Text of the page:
The Supreme Court's newest judge set out a modestly deferential view of the role of the country's highest court, at a nationally televised nomination hearing. He also avoided being drawn into a discussion of his views on controversial rulings he'd written, including one involving Canadian terrorist Omar Khadr, in which he sided with the federal government.
"We're not another Parliament," Justice Marc Nadon told a special parliamentary committee on Wednesday. "It's not up to us to say this is not a good law, it ought to be changed." He said, however, that the Constitution "gives us a slightly different role, because the Charter [of Rights and Freedoms] sometimes allows us to indicate if a law needs to be changed." He also said that all judges would give that same answer to the question of whether judges should apply law or create law.
Justice Nadon, 64, is Prime Minister Stephen Harper's choice to replace a Liberal appointee, Morris Fish of Quebec. He is Mr. Harper's sixth appointee on the nine-member court..
He said sometimes he sides with the government and sometimes against it, depending on the evidence and arguments. He stressed the importance of listening to lawyers with an open mind. "Not every day, not 90 per cent of the time, but very often, the oral arguments change our mind," he said. "We're very open. You have to listen, hear and be ready to consider arguments that perhaps at first glance don't seem important, but end up being so."
Committee member Irwin Cotler, a former Liberal justice minister, asked Justice Nadon what his ruling in Mr. Khadr's case revealed about him as a judge. In that case, Justice Nadon found Canada's treatment of the former teenage prisoner nearly blameless, a finding at odds with the Supreme Court's subsequent unanimous ruling. His view that foreign policy matters should be left to government, not judges, to decide, was affirmed by the Supreme Court.
"That was my assessment of the case and how it should go – I really can't say any more than that," Justice Nadon said.
Mr. Cotler also asked if he would make the same decision today as when he found Léon Mugesera of Rwanda – whose hateful speech about Tutsis and "cockroaches" had implicated him in war crimes – not to have committed crimes against humanity. The Supreme Court later disagreed with him unanimously on that point. Justice Nadon said he would not answer the question, but went on to say that his ruling supported the deportation of Mr. Mugesera.
Mr. Cotler was then rebuked by Shelley Glover, a Conservative member of the committee, for asking Justice Nadon to justify a decision he had written.
University of Toronto law professor David Schneiderman said after watching the hearing that he was struck by "how little substance" there was. "It was noticeable how the NDP and Liberal committee members tried to draw the judge into a discussion of particular rulings – into more substantive discussion of the law, which is totally in bounds in the U.S. Senate confirmation process so long as questions are not about how the judge will decide future cases. The nominee deftly handled these by not talking substance, but talking abstractly about things like the separation of powers."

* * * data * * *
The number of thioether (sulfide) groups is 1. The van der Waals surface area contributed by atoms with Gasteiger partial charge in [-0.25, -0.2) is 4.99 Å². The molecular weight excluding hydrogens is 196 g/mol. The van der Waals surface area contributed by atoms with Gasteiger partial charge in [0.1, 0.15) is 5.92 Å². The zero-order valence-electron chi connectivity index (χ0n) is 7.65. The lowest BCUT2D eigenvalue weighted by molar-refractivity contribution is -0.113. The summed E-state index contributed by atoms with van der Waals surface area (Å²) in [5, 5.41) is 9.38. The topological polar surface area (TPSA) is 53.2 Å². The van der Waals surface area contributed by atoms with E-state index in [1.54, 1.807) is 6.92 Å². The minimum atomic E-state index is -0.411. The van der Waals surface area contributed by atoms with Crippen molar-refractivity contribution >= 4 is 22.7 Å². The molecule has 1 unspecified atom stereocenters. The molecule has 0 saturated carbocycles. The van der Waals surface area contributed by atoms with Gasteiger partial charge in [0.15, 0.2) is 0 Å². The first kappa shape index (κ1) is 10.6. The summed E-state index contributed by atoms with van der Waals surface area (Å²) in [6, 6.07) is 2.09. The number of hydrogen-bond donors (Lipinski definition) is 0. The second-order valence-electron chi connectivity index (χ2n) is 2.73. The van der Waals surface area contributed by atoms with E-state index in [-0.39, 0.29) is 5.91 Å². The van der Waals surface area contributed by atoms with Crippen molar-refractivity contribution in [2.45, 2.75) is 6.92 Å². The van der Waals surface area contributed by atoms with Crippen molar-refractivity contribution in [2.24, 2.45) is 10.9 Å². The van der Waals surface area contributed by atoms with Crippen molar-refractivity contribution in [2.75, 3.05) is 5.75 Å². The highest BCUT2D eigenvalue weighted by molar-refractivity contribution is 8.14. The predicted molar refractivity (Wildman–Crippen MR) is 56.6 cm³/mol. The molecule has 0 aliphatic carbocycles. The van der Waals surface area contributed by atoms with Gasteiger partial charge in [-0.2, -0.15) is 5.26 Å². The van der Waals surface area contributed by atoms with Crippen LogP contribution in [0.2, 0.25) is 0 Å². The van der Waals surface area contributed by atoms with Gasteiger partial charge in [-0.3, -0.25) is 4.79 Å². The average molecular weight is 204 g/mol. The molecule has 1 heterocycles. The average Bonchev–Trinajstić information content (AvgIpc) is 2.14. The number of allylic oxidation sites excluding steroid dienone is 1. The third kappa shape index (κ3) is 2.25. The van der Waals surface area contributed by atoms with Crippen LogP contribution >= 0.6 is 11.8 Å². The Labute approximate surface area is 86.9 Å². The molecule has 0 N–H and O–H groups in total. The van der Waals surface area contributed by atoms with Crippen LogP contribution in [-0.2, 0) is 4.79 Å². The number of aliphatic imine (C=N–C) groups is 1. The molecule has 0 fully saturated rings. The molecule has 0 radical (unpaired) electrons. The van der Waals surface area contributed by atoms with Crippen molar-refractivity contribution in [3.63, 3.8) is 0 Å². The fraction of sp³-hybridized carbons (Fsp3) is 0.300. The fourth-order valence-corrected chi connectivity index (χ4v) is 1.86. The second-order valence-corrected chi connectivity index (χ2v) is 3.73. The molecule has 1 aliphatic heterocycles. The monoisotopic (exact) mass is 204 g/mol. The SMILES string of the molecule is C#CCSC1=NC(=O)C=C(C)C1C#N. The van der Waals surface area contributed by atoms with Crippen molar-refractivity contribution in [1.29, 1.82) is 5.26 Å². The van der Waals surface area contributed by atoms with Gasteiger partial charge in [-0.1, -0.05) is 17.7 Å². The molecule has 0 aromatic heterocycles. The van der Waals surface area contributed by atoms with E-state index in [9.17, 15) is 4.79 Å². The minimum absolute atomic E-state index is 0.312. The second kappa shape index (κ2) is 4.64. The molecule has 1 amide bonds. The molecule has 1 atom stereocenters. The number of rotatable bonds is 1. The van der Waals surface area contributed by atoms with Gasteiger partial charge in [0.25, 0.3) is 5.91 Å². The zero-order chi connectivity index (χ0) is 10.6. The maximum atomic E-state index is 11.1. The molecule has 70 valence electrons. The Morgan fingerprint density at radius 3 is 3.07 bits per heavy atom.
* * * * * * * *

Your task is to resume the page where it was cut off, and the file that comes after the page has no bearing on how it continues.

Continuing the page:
Mr. Cotler also asked the judge how his appointment contributes to diversity. (The appointment has been controversial because of pressure on Mr. Harper to restore the court's complement of women to four.) "Am I the ethnic candidate that fits perfectly? I'll let others answer that," Justice Nadon replied.
Earlier, he described his family background: His father was a player in the American Hockey League at a time, he said, when hockey players didn't make much money. His mother, the daughter of Ukrainian immigrants, was a singer. During his first few years, he was raised in English, but his education was conducted entirely in French. He said he was drafted at age 14 by the Detroit Red Wings organization, and the following year his father told him he must choose between hockey and studying. He chose studying. (Conservative MP Bob Dechert said, however, that his appointment bodes well for the Supreme Court hockey team.)
Justice Nadon praised the senior lawyers at the Montreal firm he started at in 1974, then known as Martineau Walker, for telling young lawyers not to worry about billable hours, but about becoming excellent lawyers. Asked what he would bring to the court, he said he is an independent thinker, has a lot of patience, works well with colleagues, is willing to be moderate when necessary and "steadfast when I need to be."
At times he showed flashes of a dry wit. "All of the Supreme Court hearings are televised, although I think Judge Judy is still more popular."
New Democrat Françoise Boivin asked him if he had been partway toward retirement when he was chosen from the ranks of supernumerary judges on the Federal Court of Appeal.
Justice Nadon replied that being supernumerary meant a smaller caseload and more time to spend on each case. "Being supernumerary gives us the time to look at more complex cases."
Justice Minister Peter MacKay, who chaired the meeting, was asked in an interview why in each of the four public nomination hearings held during Mr. Harper's years in office, the committee has been given just two days' notice of who the nominee is. "As a lawyer you're very often called before the court on short notice, and expected to make a case," he replied.